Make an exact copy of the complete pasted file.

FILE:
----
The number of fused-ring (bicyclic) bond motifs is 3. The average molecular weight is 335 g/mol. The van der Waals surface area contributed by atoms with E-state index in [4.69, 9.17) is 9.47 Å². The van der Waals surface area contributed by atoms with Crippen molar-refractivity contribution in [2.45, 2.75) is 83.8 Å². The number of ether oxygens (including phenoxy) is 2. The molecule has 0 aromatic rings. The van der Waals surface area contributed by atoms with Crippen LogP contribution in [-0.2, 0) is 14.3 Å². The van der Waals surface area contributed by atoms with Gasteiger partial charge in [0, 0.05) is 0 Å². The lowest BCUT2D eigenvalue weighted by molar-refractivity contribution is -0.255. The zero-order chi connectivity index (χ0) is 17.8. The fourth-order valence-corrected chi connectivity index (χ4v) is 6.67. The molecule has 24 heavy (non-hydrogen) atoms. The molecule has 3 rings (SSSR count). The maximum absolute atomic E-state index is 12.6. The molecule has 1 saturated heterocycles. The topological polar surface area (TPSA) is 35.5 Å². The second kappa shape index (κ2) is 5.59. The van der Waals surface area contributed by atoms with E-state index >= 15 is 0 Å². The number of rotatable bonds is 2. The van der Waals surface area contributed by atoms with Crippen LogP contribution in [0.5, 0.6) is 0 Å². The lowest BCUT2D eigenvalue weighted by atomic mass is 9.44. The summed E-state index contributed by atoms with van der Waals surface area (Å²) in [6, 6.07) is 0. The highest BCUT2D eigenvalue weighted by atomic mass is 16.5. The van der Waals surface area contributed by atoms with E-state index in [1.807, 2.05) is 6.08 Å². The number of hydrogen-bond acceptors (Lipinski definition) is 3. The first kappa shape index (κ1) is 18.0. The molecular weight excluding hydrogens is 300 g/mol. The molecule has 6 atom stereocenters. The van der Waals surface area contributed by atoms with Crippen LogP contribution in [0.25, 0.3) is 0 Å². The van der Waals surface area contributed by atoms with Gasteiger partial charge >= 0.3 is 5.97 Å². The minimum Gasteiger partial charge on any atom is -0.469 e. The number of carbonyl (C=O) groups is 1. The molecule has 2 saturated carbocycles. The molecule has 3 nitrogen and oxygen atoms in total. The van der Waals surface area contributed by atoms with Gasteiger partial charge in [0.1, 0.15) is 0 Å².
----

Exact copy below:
The number of fused-ring (bicyclic) bond motifs is 3. The average molecular weight is 335 g/mol. The van der Waals surface area contributed by atoms with E-state index in [4.69, 9.17) is 9.47 Å². The van der Waals surface area contributed by atoms with Crippen molar-refractivity contribution in [2.45, 2.75) is 83.8 Å². The number of ether oxygens (including phenoxy) is 2. The molecule has 0 aromatic rings. The van der Waals surface area contributed by atoms with Crippen LogP contribution in [-0.2, 0) is 14.3 Å². The van der Waals surface area contributed by atoms with Gasteiger partial charge in [0, 0.05) is 0 Å². The lowest BCUT2D eigenvalue weighted by molar-refractivity contribution is -0.255. The zero-order chi connectivity index (χ0) is 17.8. The fourth-order valence-corrected chi connectivity index (χ4v) is 6.67. The molecule has 24 heavy (non-hydrogen) atoms. The molecule has 3 rings (SSSR count). The maximum absolute atomic E-state index is 12.6. The molecule has 1 saturated heterocycles. The topological polar surface area (TPSA) is 35.5 Å². The second kappa shape index (κ2) is 5.59. The van der Waals surface area contributed by atoms with E-state index >= 15 is 0 Å². The number of rotatable bonds is 2. The van der Waals surface area contributed by atoms with Crippen LogP contribution in [0.5, 0.6) is 0 Å². The lowest BCUT2D eigenvalue weighted by atomic mass is 9.44. The summed E-state index contributed by atoms with van der Waals surface area (Å²) in [6, 6.07) is 0. The highest BCUT2D eigenvalue weighted by atomic mass is 16.5. The van der Waals surface area contributed by atoms with E-state index in [1.807, 2.05) is 6.08 Å². The number of hydrogen-bond acceptors (Lipinski definition) is 3. The first kappa shape index (κ1) is 18.0. The molecular weight excluding hydrogens is 300 g/mol. The molecule has 6 atom stereocenters. The van der Waals surface area contributed by atoms with Crippen LogP contribution in [0.25, 0.3) is 0 Å². The van der Waals surface area contributed by atoms with Gasteiger partial charge >= 0.3 is 5.97 Å². The minimum Gasteiger partial charge on any atom is -0.469 e. The number of carbonyl (C=O) groups is 1. The molecule has 2 saturated carbocycles. The molecule has 3 nitrogen and oxygen atoms in total. The van der Waals surface area contributed by atoms with Gasteiger partial charge in [0.1, 0.15) is 0 Å².